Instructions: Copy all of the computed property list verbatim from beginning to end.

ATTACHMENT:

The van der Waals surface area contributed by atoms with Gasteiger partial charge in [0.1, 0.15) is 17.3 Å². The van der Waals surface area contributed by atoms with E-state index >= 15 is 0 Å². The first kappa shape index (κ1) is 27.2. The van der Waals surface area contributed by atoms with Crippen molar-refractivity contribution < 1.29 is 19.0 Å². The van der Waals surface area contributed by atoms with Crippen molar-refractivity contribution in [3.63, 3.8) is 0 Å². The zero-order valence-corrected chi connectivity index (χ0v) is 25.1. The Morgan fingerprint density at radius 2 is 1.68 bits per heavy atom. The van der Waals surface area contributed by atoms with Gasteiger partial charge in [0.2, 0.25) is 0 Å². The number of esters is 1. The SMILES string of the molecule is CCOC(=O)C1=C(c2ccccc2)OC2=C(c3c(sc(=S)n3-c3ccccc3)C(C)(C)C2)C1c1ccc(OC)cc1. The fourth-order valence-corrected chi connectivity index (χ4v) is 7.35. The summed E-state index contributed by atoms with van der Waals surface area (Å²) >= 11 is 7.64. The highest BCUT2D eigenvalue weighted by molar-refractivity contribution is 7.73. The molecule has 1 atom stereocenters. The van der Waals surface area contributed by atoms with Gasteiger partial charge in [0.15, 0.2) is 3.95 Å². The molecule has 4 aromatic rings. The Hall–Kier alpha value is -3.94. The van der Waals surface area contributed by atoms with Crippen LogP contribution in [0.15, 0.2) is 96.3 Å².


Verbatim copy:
The van der Waals surface area contributed by atoms with Gasteiger partial charge in [0.1, 0.15) is 17.3 Å². The van der Waals surface area contributed by atoms with E-state index >= 15 is 0 Å². The first kappa shape index (κ1) is 27.2. The van der Waals surface area contributed by atoms with Crippen molar-refractivity contribution < 1.29 is 19.0 Å². The van der Waals surface area contributed by atoms with Crippen molar-refractivity contribution in [3.63, 3.8) is 0 Å². The zero-order valence-corrected chi connectivity index (χ0v) is 25.1. The Morgan fingerprint density at radius 2 is 1.68 bits per heavy atom. The van der Waals surface area contributed by atoms with Gasteiger partial charge in [0.2, 0.25) is 0 Å². The number of esters is 1. The SMILES string of the molecule is CCOC(=O)C1=C(c2ccccc2)OC2=C(c3c(sc(=S)n3-c3ccccc3)C(C)(C)C2)C1c1ccc(OC)cc1. The fourth-order valence-corrected chi connectivity index (χ4v) is 7.35. The summed E-state index contributed by atoms with van der Waals surface area (Å²) >= 11 is 7.64. The highest BCUT2D eigenvalue weighted by molar-refractivity contribution is 7.73. The molecule has 1 atom stereocenters. The van der Waals surface area contributed by atoms with Gasteiger partial charge in [0.15, 0.2) is 3.95 Å². The molecule has 4 aromatic rings. The Hall–Kier alpha value is -3.94. The van der Waals surface area contributed by atoms with Crippen LogP contribution in [0.15, 0.2) is 96.3 Å².